Recent findings from astronomical spacecraft and ground observatories suggest that there may be hundreds of billions of planets in the Milky Way, and many hundred millions may support life and possibly civilizations. In the universe as a whole, there are over 100 billion galaxies. Thus the potential number of civilizations could also approach hundreds of billions. This raises significant questions for religions. Do Christians believe that the passion of Jesus Christ saved all these civilizations? Does a prophet of Allah fly on a Buraq to  paradise from all those planetary orbits?  Does Krishna never tire of driving Arjuna’s chariot into battle and justifying a caste system in which a warrior may kill his relatives without remorse?

As Christianity has a readily accessible collection of dogma developed over the past 2,000 years, it is possible to examine in some detail the problems posed to it by extraterrestrial civilizations. This was the subject of a presentation by Professor Christian Weidemann,  of  Ruhr-University, Bochum, Germany, speaking at the 100-year Starship Conference in Oralando, Florida. last October.

Christians believe that some 2,000 years ago God appeared in the world in human form as Jesus Christ, preached the proper way to live to achieve imortality, and allowed Himself to be put to death by crucifixion. By this sacrifice He is believed by most Christians to atone for their sins, allowing them to avoid God’s wrath. This unique series of events saved the world, according to Chapter 3 of the Gospel of John, verses 16, 17, 35, and 36. By “the world” John probably meant “all creation” as he could envisage it.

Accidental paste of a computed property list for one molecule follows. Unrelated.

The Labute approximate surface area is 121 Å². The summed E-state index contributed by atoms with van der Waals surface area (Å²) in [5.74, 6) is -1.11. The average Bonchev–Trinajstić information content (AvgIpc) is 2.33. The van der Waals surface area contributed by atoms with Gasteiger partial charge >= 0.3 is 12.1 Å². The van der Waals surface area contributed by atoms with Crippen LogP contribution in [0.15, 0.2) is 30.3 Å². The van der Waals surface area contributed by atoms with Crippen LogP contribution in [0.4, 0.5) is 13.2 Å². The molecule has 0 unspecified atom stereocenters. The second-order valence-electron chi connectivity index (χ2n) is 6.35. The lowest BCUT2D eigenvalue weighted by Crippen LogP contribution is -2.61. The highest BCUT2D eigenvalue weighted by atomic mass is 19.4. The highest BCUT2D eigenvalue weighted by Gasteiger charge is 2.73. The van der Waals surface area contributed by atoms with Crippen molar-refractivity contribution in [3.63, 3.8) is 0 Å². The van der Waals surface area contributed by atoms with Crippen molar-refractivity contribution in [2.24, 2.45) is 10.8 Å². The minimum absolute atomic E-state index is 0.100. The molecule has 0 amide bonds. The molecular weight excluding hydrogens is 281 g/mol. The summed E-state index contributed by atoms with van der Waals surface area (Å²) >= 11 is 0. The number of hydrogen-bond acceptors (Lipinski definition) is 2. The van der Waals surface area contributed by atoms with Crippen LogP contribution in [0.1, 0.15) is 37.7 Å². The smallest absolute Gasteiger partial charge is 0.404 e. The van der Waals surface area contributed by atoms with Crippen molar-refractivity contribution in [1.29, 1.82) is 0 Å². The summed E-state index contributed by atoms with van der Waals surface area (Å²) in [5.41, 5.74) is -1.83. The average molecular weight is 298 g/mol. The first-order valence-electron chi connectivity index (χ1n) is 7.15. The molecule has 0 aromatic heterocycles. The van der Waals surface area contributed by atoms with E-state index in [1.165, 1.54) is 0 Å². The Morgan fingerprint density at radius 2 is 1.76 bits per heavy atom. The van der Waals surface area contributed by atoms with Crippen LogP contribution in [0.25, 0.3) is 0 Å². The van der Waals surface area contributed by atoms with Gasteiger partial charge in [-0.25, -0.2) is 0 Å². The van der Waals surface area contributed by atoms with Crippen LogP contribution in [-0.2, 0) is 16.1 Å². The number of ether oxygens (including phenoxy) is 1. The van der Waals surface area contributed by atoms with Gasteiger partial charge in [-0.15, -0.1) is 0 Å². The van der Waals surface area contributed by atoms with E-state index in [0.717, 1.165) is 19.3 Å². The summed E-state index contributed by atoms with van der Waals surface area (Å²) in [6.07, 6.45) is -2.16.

In the light of our improved understanding of the universe,  Professor Weidemann discussed the possible fate of the inhabitants of extraterrestrial worlds.

He suggested that if Jesus saved only the Earth, then either billions of civilizations may be the subject to Gods’ wrath, or they are without sin. If they are without sin, then Earth is unique in being created with sinful inhabitants who need a sacrifice of God’s only son to avoid His wrath. Weidemann doubted that this alternative could be supported. The principle of mediocrity , which holds that our own experience is not likely to be exceptional, indicated to him that if there are other intelligent beings in the universe they are likely to be sinners too.

If this is the case, asked Wiedemann. would God send his incarnation as Jesus to every inhabited planet, to undergo crucifixion to save those worlds and atone for the sins of their inhabitants? Based on scientific estimates of how many civilizations may exist in the universe and their average lifetime, Wiedemann calculated that a Savior with a life-span of 30 years would have to be manifest in 250 incarnations simultaneously at any one time. For a truly corporeal Jesus, incarnated as a human, this alternative would be physically impossible.

The leaves the alternative, argued Weidemann, that God would become incarnate not just in the form of Jesus but in the form exhibited by the dominant species in each extraterrestrial civilization.

It is possible to see what this involves from the manner in which God became incarnate on Earth. This described carefully in the definition of the person of Christ developed by the Council of Chalcedon in 451 C.E. It can be translated as follows: